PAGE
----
Binge reader: Read widely and see deeply

February 24, 2009

“How do you develop such rich metaphors for your speaking and writing?” I asked my colleague, a stylist whose images stick with listeners and readers. “I read as widely and talk to as many diverse people as I can,” my friend replied. I was disappointed in the reply, for I was hoping I would discover a clever technique that would help me write and speak with greater eloquence.

As for reading widely—doesn’t everyone read? Well, no. Too many people don’t read much at all. This is surprisingly true of many pastors, given the importance of discovering ideas and cultivating imagination for sermons that need to be preached week after week.

Many of the people I admire most read a lot, and they read widely. This is especially true of pastors and other church leaders, or laypeople who exercise leadership in such disparate vocations as business, law, education and community organizing. Some of the best readers I know are also some of the busiest people I know. But they are alive in their imaginations, and their leadership reflects it.

A friend describes himself as a “binge reader” because of his schedule. And so am I, the Christmas break offering a time for me to go on a bender. My disparate Christmas-break reading list was compiled largely from suggestions: Malcolm Gladwell’s Outliers, Marc W. Kirschner and John C. Gerhart’s The Plausibility of Life, David Ford’s Christian Wisdom (and a re-reading of The Shape of Living), Jhumpa Lahiri’s Interpreter of Maladies, Daniel Pink’s A Whole New Mind, Robert J. Sternberg’s Wisdom, Intelligence, and Creativity Synthesized and Joseph O’Neill’s Netherland. It’s interesting that while no one person recommended more than one book, convergent themes began to appear in my reading: psychologist Sternberg and theologian Ford both focus on the centrality of wisdom; business writer Pink and psychologist Sternberg address the importance of creativity as a sign of intelligence; biologists Kirschner and Gerhart and journalist Gladwell explore the adaptive realities in anomalous cases; fiction writers Lahiri and O’Neill focus on problems of identity, exile and disappointment.

My mind was stretched by my reading. I was taken into immigrant lives as well as into rich biblical and theological interpretation. I was reminded of how difficult I find the study of biology and psychology and challenged to think not “outside the box” but “without a box” as I contemplated the phenomena of outliers on the one hand and changing cultural dynamics on the other. It was a rich, if bewildering, feast.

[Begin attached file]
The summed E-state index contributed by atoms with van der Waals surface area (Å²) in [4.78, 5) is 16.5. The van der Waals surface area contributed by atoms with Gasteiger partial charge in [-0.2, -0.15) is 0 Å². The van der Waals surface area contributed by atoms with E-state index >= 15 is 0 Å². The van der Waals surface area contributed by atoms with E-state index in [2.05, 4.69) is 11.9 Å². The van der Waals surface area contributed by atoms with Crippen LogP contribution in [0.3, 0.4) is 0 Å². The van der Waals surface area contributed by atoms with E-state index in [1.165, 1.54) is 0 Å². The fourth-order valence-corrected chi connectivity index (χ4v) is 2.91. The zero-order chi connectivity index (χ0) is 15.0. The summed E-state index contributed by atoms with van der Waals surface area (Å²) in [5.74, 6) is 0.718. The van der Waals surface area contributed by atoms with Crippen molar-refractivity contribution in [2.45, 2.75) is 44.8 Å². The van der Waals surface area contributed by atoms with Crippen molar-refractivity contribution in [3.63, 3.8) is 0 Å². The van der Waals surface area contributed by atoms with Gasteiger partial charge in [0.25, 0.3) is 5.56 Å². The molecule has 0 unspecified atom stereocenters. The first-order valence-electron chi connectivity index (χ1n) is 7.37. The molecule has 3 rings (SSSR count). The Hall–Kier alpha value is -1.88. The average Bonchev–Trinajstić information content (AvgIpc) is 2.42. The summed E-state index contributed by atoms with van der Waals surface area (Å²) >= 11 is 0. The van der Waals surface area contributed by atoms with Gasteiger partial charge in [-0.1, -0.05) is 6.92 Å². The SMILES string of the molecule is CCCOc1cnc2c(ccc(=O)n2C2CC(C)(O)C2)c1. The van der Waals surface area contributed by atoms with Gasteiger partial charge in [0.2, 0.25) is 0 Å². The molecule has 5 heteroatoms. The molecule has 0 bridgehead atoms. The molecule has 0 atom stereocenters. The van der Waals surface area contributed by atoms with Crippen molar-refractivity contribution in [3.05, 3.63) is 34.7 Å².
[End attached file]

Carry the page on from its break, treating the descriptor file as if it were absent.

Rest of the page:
My colleague also said that he engages as many diverse people as he can. He reads lives as well as books. When I am at my best, I am engaged in conversations with homeless people as well as CEOs, young children as well as wise seniors, highly educated colleagues and simple farmers, sixth-generation North Carolinians and newly arrived immigrants. Their stories and histories, their joys and griefs, hopes and fears broaden my perspectives and illumine places I otherwise would not acknowledge.

By contrast, I am at my worst when I presume to speak for any of these people, when I use a busy schedule as an excuse to not listen to them frame and tell their stories and describe their convictions.

Engaging the ideas of others, in literature as well as person to person, stirs our imagination and challenges our narcissism; it sharpens our perspectives and deepens our understanding. Others may or may not change our minds; one of the false presumptions of some is that when we engage others we will give up our own convictions. Sometimes that is the case, but sometimes the encounter helps us clarify why we believe what we believe.

Although I was challenged by O’Neill’s insight into the fragmentation that marks much of contemporary life, for example, I did not give up my conviction about the narrative coherence in our lives.

Ford describes a “community of the heart,” referring to the people whose lives are at the center of who we are and how we love. I have begun to imagine a “community of my imagination”—key texts and people who shape my understanding of the world; they include classical texts to which I return, such as the Psalms, Luke’s Gospel and Galatians, and texts and people whose ideas, lives, traumas, questions and dreams inform thinking about my own life, convictions and leadership. I live with some members of that community and treasure their intimate friendship.

We forge our imagination when we read both texts and lives and when we see more deeply into what we already know. I rediscovered this gift at Christmas: Read widely and see deeply!